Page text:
- May 16, 2015 at 8:46 pm #186535
I read that thanks to new changes in Spanish law, EU pensioners moving to Spain lose their right to national health service treatment in both Spain and their home country, at least that’s the case with the UK. So this is something people thinking of retiring to Spain need to be aware of and consider very carefully.
More information in this article: Mind the Health Gap
- May 17, 2015 at 12:33 pm #186537
What absolute drivel – that’s not what the article says at all.
Early retirees have to get private health care but pensioners are still covered via the S1.
I really give up with this type of reporting/sensationalism!
- May 18, 2015 at 10:44 am #186538
Well, maybe you know more about it than I do. Having re-read the article I see it refers to early retirement in the first line, but the rest of the article gives me the impression this affects all people retiring to Spain, and says the S1 of the case studies “expired”. I may have misunderstood the article, but this is a discussion board not a report, and I don’t see what’s so sensational about bringing this topic to people’s attention.
- May 19, 2015 at 8:47 pm #186584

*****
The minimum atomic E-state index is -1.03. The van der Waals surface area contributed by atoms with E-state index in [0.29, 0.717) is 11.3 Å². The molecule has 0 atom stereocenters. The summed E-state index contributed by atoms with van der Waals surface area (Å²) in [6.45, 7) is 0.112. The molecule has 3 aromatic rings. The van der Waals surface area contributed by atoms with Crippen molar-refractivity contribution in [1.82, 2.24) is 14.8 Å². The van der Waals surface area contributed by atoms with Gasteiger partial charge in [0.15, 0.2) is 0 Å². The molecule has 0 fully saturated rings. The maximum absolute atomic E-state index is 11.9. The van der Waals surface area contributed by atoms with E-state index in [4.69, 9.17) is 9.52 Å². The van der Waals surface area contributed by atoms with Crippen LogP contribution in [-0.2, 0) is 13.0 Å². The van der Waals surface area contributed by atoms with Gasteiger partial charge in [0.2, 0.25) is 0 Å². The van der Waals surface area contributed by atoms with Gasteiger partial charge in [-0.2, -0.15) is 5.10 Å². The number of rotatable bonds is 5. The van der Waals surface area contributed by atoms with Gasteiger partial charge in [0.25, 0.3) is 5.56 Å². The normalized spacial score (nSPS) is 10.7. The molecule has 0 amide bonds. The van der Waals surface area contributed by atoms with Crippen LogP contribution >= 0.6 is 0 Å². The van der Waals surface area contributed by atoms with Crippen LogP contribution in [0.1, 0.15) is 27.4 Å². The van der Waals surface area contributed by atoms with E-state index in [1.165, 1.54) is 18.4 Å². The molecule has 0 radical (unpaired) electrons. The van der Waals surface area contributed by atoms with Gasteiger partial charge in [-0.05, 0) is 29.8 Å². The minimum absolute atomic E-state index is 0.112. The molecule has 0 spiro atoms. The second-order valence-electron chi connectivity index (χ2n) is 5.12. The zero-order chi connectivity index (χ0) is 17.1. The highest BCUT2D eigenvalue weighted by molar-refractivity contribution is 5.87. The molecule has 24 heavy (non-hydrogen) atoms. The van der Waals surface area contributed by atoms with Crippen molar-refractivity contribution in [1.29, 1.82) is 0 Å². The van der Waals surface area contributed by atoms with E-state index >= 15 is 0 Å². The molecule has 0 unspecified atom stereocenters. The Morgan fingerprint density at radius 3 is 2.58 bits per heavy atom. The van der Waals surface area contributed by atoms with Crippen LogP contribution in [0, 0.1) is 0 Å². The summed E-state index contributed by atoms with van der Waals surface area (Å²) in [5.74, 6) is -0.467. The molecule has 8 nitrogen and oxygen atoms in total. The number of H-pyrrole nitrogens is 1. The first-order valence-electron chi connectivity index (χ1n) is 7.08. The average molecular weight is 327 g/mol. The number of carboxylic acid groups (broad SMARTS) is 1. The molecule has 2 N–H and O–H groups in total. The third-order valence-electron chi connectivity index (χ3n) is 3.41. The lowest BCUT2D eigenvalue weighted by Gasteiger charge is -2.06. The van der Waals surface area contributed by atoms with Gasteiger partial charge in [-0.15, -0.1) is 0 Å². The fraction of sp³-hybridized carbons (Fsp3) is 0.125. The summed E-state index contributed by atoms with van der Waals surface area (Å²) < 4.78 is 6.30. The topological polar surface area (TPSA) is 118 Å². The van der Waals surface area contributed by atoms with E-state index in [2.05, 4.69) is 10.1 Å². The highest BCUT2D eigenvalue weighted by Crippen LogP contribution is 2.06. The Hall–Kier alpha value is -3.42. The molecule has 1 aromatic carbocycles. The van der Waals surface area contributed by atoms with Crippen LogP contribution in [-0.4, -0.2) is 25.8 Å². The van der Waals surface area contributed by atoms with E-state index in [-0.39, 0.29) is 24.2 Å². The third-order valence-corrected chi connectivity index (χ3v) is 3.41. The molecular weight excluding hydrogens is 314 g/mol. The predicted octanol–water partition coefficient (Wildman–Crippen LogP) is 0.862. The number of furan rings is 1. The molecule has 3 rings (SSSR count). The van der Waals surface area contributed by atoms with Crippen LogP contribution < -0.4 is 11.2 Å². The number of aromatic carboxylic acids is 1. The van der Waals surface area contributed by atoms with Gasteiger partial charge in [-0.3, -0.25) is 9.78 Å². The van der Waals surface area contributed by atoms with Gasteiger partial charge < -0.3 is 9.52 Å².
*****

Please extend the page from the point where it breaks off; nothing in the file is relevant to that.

It’s fair to claim access to either state health system is unavailable to early retirees after they’ve moved to Spain lock stock. What’s not clear from the article though, is that it only applies for the first year of residency.
The Convenio Especial (explained in the penultimate para of the article), is available at a cost, and gives full Spanish state healthcare from year 2 in qualifying regions eg Valencia. Can’t figure why this particular couple haven’t applied and reclaimed their SIP cards.
Private health cover is mandatory for the first year of residency, as ever with various levels at cost, but pre-existing conditions are not covered. Therein lies the risk, but it is only for one year.
- May 19, 2015 at 9:16 pm #186585
Thanks for clarifying that Iano. Very helpful.
- May 26, 2015 at 11:54 pm #186655
They also lose disability pensions at least that’s what my Italian friend told me.
- May 29, 2015 at 5:45 pm #186665